If you’re using Linux on a Chromebook, you might be interested to know that a new version of Debian just launched. It’s a minor update to version 11, also known as Bullseye, but there are 83 security updates and 92 bug fixes in it.
Here’s how to upgrade Linux on a Chromebook to Debian 11.3, which is quite easy.
Obviously, you need to have Linux enabled on your Chrome OS device. This is done in Chrome OS Settings -> Advanced -> Developers.
Before you do that though, I’d make sure that Chrome OS is set up to use Bullseye, which is version 11. Initially, version 10, aka Buster, was the default. I believe that Bullseye is the current default, but it makes sense to check first.
You can verify or force the installation of Bullseye by visiting
chrome://flags#crostini-container-install and choosing Bullseye from the options. (Note that Stretch is Debian 9 and won’t likely appear in your options.)
Once you’re sure that Bullseye will be installed, follow the prompts in the Chrome OS settings (mentioned above) to download and install Linux.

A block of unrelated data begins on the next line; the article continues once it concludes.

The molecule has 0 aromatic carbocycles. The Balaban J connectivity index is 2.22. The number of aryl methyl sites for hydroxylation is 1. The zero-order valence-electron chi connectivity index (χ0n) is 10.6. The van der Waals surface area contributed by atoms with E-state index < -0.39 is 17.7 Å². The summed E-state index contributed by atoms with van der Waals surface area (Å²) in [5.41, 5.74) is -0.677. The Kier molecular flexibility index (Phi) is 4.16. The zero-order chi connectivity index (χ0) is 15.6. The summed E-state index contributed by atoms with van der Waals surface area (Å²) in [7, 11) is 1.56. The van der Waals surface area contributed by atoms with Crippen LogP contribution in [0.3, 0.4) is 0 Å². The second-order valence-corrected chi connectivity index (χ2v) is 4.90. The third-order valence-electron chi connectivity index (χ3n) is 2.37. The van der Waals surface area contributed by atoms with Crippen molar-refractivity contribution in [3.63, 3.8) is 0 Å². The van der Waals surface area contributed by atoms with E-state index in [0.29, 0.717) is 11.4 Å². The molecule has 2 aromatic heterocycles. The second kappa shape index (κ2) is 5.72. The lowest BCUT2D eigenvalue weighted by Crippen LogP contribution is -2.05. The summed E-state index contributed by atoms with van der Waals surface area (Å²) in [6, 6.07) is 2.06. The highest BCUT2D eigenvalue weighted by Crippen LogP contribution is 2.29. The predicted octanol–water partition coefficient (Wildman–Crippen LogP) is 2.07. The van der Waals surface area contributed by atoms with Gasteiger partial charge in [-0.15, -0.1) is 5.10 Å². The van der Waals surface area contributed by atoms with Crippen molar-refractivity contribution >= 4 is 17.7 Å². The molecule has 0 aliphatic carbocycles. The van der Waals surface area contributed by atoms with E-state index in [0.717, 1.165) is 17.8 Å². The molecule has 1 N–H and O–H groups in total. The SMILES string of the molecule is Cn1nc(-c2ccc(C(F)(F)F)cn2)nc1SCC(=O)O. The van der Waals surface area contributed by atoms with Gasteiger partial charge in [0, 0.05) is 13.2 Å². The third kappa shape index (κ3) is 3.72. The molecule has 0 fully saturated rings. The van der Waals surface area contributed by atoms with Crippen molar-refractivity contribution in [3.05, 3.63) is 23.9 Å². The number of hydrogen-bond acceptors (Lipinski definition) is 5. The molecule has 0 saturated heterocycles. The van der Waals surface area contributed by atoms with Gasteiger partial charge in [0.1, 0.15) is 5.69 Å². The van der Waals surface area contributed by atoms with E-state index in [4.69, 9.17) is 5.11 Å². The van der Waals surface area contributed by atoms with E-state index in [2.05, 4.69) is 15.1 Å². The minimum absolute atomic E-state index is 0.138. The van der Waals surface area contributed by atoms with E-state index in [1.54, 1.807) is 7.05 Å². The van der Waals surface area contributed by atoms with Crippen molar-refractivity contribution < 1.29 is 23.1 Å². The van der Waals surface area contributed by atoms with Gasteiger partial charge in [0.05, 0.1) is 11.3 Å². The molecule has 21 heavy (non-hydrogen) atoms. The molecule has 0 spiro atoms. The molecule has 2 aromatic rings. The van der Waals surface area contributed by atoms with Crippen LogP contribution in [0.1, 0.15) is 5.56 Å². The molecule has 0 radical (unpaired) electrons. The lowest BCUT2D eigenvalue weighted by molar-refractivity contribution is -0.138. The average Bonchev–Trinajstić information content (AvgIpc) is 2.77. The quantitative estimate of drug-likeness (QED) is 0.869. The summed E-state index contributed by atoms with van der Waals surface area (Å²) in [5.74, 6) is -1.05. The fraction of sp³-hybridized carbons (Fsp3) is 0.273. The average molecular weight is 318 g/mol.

After the installation, you can verify the Debian version by opening the Terminal app and typing the
cat /etc/debian_version command.
Here’s what it shows on my Chromebook after a fresh install of Debian Bullseye:
Clearly, my new installation is version 11.2. And I want to get version 11.3. It’s just a matter of running a few more commands in the Terminal so the updates are downloaded and installed.
The first is
sudo apt update, which checks to see what updates are available.
And the next is
sudo apt upgrade, which downloads and installs the updates. Note that you have to type the letter Y to kick off the process.
This shouldn’t take long but depends on your internet connection speed and your Chromebook’s performance. Here at home on my 2018 Acer Chromebook Spin 13, it was complete in around two minutes.
To double-check that you’re running Debian 11.3 on your Chromebook, just use that
cat /etc/debian_version command again.
As you can see, my upgrade worked and I’m all up to date with Linux on my Chromebook.
Keep in mind that you won’t see any visual changes when using Linux on a Chromebook after the upgrade. All of the updates are security-related or bug fixes. And if you’re going to use Linux, you might as well have those!